Difference between revisions of "Proof of Presence"

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==Solution==
 
==Solution==
there are two ways to get a trusted signer on the phone.
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there are two ways to get a trusted signer on the phone or other user computing device.
 
# register an app that is trusted. If that is the method the easiest way is to register the actual instance of the wallet itself to the user.
 
# register an app that is trusted. If that is the method the easiest way is to register the actual instance of the wallet itself to the user.
 
# depend on the trusted element in the phone to boot up an assurance element - the TPM code in the TEE could do that, but it depends on a trusted server in the could.  All of these depend on a web of trust that is not based on any human intervention. Not sure what the rWOT guys think about that?  (nb this could be accomplished with a webauthn token like that from Yubikey)
 
# depend on the trusted element in the phone to boot up an assurance element - the TPM code in the TEE could do that, but it depends on a trusted server in the could.  All of these depend on a web of trust that is not based on any human intervention. Not sure what the rWOT guys think about that?  (nb this could be accomplished with a webauthn token like that from Yubikey)

Revision as of 15:05, 3 April 2021

Full Title

Proof of Presence of user and app: Proposed work item pending funding.

Context

  • Decentralized ID presents a problem with assurance of the trustworthiness of the wallet apps.

Goal: to convert a verifiable credential into a verifiable presentation that includes online proof of presence of the subject of the Verifiable Presentation.

Orie Steele (Transmute) 5:46 AM @Tom Jones I did some work on biometric verifiable presentations a while ago. I used BioID Face Recognition & Liveness Detection Software. BioID provides software-based biometric authentication with presentation attack detection using face recognition and liveness detection. Most likely you would make a presentation that included a short lived liveness credential and the credential of primary concert to the Verifiable Presentation, for example: {DriversLicense, BiometricLivenessCheck}.

Tom Jones 7:42 AM @Orie Steele (Transmute) thanks - I guess you are saying that some other element in the phone must be trusted to create creds.

Stephen Curran (Cloud Compass) 7:55 AM I think that's a great use case and it would be good to make that possible. But you've nailed it that for such a credential to work, there has to be an element on the phone that is a "trusted" issuer -- something that the verifier can trust. In theory an open source, signed wallet might be able to do that, I suspect it will need to be at the phone OS level.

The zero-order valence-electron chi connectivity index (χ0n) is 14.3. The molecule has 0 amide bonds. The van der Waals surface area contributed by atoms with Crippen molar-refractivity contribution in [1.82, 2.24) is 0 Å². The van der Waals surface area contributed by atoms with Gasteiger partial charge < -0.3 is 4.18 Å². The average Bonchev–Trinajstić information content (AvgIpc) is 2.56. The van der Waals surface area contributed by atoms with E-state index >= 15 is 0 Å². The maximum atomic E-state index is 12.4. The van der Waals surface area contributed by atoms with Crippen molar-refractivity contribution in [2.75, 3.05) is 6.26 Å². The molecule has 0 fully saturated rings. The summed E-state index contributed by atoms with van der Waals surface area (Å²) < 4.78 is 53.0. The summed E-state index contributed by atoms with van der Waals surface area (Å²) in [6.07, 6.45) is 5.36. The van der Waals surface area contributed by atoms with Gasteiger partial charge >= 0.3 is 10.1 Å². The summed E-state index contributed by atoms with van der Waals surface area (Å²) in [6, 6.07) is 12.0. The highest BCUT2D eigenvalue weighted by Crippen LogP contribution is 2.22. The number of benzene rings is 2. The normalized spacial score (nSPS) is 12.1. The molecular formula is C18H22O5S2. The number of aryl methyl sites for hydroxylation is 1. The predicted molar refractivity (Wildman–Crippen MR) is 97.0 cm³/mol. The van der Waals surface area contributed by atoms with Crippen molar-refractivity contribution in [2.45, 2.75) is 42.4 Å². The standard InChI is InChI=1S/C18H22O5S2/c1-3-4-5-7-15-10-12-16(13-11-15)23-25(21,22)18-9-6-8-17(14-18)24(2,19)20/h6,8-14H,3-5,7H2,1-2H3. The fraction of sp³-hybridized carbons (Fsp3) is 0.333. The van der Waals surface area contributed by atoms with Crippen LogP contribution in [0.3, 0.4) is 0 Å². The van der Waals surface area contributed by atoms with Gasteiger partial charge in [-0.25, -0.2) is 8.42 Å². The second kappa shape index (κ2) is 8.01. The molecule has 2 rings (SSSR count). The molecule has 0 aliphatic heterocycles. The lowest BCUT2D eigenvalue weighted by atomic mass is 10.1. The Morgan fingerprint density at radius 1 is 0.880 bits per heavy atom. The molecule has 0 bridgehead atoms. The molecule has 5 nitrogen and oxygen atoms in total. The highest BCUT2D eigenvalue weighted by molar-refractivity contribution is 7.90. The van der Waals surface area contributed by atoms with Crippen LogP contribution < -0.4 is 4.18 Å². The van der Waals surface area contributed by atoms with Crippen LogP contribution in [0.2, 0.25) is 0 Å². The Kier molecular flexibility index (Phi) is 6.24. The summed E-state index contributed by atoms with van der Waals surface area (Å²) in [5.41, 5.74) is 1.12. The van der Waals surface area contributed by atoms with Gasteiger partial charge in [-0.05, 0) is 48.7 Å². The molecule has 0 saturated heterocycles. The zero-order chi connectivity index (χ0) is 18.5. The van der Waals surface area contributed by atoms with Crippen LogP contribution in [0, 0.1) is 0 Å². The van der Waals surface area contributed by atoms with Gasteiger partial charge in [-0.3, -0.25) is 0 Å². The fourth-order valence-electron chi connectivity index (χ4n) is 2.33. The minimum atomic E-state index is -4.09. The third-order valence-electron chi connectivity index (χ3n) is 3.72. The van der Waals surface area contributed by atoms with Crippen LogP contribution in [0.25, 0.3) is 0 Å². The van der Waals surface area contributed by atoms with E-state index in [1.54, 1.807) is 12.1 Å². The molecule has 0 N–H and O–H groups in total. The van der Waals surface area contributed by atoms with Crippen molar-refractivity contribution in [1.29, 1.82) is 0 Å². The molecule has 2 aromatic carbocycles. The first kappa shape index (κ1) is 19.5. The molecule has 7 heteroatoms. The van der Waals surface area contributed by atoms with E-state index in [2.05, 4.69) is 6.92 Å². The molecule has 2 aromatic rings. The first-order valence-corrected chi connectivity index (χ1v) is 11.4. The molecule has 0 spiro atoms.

Solution

there are two ways to get a trusted signer on the phone or other user computing device.

  1. register an app that is trusted. If that is the method the easiest way is to register the actual instance of the wallet itself to the user.
  2. depend on the trusted element in the phone to boot up an assurance element - the TPM code in the TEE could do that, but it depends on a trusted server in the could. All of these depend on a web of trust that is not based on any human intervention. Not sure what the rWOT guys think about that? (nb this could be accomplished with a webauthn token like that from Yubikey)

The IATA traveler Identification process is compliant with ICAO standards. The process that a passenger would take to securely identify themselves in the IATA Travel Pass uses government issued ePassports to create a digital travel credential as per the standards developed through ICAO. The process has six steps:

  1. Download the free IATA Travel Pass to their Smart phone and login
  2. Take a selfie with the smart phone
  3. Complete a liveness test as instructed by the phone – i.e., move their head, close their eyes in front of the camera as instructed
  4. Scan the data on the two lines at the bottom of the passport photo page with their smart phones and scan the data-chip on the passport as prompted by the phone
  5. The IATA Travel Pass then matches the photo with the passport data (which contains a digital biometric photo of the passport holder) to verify that:
    1. the passport belongs to the person in front of the phone and
    2. that the passport is genuine and has not been tampered with.
  6. The verified digital travel credential is then stored on the passenger's phone and can be used as their ‘digital passport/ ID’.

References